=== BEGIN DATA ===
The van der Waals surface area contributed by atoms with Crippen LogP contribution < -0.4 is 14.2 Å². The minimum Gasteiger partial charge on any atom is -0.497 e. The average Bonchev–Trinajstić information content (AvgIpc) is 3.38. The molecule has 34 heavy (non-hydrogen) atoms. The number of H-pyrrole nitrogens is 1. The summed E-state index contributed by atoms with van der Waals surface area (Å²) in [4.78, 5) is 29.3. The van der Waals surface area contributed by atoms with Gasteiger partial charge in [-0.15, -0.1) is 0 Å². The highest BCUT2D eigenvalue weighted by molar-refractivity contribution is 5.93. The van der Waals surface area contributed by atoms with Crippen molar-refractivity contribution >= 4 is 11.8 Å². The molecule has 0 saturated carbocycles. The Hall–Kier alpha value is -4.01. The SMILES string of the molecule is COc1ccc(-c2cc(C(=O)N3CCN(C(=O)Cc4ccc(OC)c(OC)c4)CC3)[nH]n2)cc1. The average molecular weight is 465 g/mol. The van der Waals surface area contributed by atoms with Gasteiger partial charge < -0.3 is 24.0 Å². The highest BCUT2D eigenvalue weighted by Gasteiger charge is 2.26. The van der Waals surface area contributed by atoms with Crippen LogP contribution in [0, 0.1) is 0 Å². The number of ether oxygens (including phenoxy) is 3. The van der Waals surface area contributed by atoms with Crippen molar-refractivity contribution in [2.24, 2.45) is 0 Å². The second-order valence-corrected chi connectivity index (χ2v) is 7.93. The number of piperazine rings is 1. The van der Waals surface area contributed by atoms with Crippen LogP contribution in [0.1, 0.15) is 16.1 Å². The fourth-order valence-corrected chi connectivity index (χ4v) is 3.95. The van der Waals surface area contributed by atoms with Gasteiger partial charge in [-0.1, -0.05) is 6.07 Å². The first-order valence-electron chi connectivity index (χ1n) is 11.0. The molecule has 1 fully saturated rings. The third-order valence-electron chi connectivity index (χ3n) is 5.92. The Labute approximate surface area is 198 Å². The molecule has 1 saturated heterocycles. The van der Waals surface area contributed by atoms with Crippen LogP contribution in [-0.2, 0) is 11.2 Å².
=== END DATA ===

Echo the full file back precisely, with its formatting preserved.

The van der Waals surface area contributed by atoms with Crippen LogP contribution < -0.4 is 14.2 Å². The minimum Gasteiger partial charge on any atom is -0.497 e. The average Bonchev–Trinajstić information content (AvgIpc) is 3.38. The molecule has 34 heavy (non-hydrogen) atoms. The number of H-pyrrole nitrogens is 1. The summed E-state index contributed by atoms with van der Waals surface area (Å²) in [4.78, 5) is 29.3. The van der Waals surface area contributed by atoms with Gasteiger partial charge in [-0.15, -0.1) is 0 Å². The highest BCUT2D eigenvalue weighted by molar-refractivity contribution is 5.93. The van der Waals surface area contributed by atoms with Crippen molar-refractivity contribution >= 4 is 11.8 Å². The molecule has 0 saturated carbocycles. The Hall–Kier alpha value is -4.01. The SMILES string of the molecule is COc1ccc(-c2cc(C(=O)N3CCN(C(=O)Cc4ccc(OC)c(OC)c4)CC3)[nH]n2)cc1. The average molecular weight is 465 g/mol. The van der Waals surface area contributed by atoms with Gasteiger partial charge < -0.3 is 24.0 Å². The highest BCUT2D eigenvalue weighted by Gasteiger charge is 2.26. The van der Waals surface area contributed by atoms with Crippen LogP contribution in [0, 0.1) is 0 Å². The number of ether oxygens (including phenoxy) is 3. The van der Waals surface area contributed by atoms with Crippen molar-refractivity contribution in [2.24, 2.45) is 0 Å². The second-order valence-corrected chi connectivity index (χ2v) is 7.93. The number of piperazine rings is 1. The van der Waals surface area contributed by atoms with Crippen LogP contribution in [0.1, 0.15) is 16.1 Å². The fourth-order valence-corrected chi connectivity index (χ4v) is 3.95. The van der Waals surface area contributed by atoms with Gasteiger partial charge in [-0.1, -0.05) is 6.07 Å². The first-order valence-electron chi connectivity index (χ1n) is 11.0. The molecule has 1 fully saturated rings. The third-order valence-electron chi connectivity index (χ3n) is 5.92. The Labute approximate surface area is 198 Å². The molecule has 1 saturated heterocycles. The van der Waals surface area contributed by atoms with Crippen LogP contribution in [-0.2, 0) is 11.2 Å².